In preparing next Sunday's sermon, something caught my attention that hadn't before. In Exodus 12, the description of the Passover ritual precedes the event itself, and then in fact, when the actual events of that night are described, it is with just a few sentences, almost in passing.
There is a huge build up, and then ... fffwwip ... it is gone.
God first describes the ritual to Moses and Aaron - they in turn give that description to the people - and it is reported that "the Israelites went and did just as the LORD had commanded Moses and Aaron." (12:28) The ritual descriptions are elaborate and detailed, and many commentators say they represent fragments of a few different versions of the story. And then the actual enactment of the instructions is only briefly mentioned.
This has made me think about the relationship between ritual and event. In my mind, if a ritual is a prescribed procedure or a specific patterned behavior, an event is just any ol' thing that happens. So a ritual is an event but not every event is a ritual.
Rituals bring the meaning and power of events into the given moment. As Terence Fretheim puts it in the Exodus commentary of Interpretation series, "The reenactment is as much salvific event as the original enactment." So it makes sense that at this point in the Exodus story, the redactor of the book of Exodus is divinely inspired to record this chapter as an ancient worship planner.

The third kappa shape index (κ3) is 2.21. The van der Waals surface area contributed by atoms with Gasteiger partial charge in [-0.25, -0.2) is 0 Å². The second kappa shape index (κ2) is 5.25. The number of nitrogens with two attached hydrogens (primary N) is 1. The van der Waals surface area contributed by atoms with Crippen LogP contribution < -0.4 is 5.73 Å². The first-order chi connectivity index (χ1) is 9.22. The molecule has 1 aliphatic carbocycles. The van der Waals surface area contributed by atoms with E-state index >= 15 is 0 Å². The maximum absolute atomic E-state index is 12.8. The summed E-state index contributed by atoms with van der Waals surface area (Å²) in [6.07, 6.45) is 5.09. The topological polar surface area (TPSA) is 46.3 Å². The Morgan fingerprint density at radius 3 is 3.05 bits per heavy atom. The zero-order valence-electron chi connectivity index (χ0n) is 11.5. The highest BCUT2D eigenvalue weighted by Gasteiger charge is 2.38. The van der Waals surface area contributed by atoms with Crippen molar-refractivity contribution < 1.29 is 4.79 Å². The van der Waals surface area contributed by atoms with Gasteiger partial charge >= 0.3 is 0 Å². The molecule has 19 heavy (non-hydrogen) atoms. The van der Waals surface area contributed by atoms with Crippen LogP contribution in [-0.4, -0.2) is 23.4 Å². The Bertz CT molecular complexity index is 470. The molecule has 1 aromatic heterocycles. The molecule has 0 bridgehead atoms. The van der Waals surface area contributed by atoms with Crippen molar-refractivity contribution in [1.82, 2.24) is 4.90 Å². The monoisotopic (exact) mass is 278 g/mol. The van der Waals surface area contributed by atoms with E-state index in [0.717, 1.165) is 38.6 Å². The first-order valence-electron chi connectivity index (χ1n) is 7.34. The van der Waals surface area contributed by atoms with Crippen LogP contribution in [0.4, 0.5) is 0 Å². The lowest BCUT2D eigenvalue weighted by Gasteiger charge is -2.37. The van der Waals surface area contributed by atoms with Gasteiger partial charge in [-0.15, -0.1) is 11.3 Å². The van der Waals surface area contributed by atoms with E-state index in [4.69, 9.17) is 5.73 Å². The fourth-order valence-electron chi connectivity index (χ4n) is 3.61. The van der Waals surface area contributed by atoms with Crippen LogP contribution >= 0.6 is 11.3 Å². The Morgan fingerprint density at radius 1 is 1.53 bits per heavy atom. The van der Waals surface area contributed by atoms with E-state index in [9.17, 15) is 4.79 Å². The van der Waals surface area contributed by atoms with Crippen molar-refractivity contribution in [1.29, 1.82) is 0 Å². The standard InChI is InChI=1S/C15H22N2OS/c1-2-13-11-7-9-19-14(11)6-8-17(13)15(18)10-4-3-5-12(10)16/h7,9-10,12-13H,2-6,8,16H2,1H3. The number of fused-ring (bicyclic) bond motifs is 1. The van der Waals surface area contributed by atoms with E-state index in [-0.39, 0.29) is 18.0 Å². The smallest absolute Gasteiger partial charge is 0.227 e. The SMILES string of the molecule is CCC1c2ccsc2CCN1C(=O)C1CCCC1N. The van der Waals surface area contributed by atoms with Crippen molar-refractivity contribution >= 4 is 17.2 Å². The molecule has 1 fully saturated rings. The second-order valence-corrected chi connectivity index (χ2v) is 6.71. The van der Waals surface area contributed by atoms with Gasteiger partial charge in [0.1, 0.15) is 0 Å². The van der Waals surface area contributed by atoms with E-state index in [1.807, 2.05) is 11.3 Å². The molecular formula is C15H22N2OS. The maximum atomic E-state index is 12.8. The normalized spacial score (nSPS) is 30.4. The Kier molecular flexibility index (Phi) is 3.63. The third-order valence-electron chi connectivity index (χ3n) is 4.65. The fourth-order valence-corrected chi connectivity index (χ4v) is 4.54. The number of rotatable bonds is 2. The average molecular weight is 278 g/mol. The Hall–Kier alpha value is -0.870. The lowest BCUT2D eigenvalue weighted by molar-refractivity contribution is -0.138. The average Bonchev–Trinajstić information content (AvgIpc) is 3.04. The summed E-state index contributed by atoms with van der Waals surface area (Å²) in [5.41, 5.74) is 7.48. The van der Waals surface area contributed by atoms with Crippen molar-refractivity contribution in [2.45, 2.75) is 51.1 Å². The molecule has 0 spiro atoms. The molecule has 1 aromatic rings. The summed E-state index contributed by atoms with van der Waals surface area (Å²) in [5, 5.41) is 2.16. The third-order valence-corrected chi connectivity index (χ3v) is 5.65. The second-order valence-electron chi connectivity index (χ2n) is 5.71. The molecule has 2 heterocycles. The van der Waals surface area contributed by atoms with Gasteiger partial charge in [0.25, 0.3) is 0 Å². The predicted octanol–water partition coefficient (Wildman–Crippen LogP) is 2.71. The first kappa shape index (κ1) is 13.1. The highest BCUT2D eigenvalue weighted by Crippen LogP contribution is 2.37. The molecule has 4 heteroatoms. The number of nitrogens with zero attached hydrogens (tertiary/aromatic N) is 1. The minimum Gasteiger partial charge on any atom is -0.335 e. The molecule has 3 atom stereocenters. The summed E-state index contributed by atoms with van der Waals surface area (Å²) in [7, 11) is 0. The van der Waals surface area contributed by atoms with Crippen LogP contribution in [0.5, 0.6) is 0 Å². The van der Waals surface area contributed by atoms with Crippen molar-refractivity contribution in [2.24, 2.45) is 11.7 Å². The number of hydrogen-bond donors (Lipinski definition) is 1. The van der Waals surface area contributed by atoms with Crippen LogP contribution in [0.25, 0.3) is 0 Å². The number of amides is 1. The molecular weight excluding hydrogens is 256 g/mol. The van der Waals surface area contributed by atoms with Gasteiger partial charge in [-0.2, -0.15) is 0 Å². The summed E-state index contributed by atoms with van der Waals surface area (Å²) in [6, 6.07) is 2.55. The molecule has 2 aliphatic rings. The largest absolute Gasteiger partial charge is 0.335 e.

So basically Exodus 12 is a set of liturgical instructions for a ritual designed to reenact an event that, in the sequence of the book of Exodus, hasn't happened yet. That in and of itself gives great power and meaning to subsequent reenactments of the event. It is as if the ritual, in a sense, is the event.
This idea gets more wonderful when you think in terms of baptism and holy communion. The baptism ritual is more than empty words and a splash of water. Holy Communion is more than going through the motions of a meal together. Each of these rituals convey power in that they reenact and thus are an event of history brought fully into the present moment, both in rememberance of the past and also in anticipation of the future.
And here's my final thought: we need not equate ritual with rigidity. Ritual is not just a fancy way to say "the way we've always done it." Ritual is alive and moves and changes as we change. Ritual is the structure of life like ice crystals are the structure of a cloud. We need to repeat ritual exactly in order for it to retain it's power. What is important is that it retain it's power, not the form in which that power is conveyed.
I wonder if that's why the Passover ritual has a moment when the children are to ask, "What do you mean by this observance?" (12:26) What a wonderful moment! If you can't answer a child when they ask, "Why are we doing this, again?" you should probably stop doing it. Because then your ritual will have become a rut.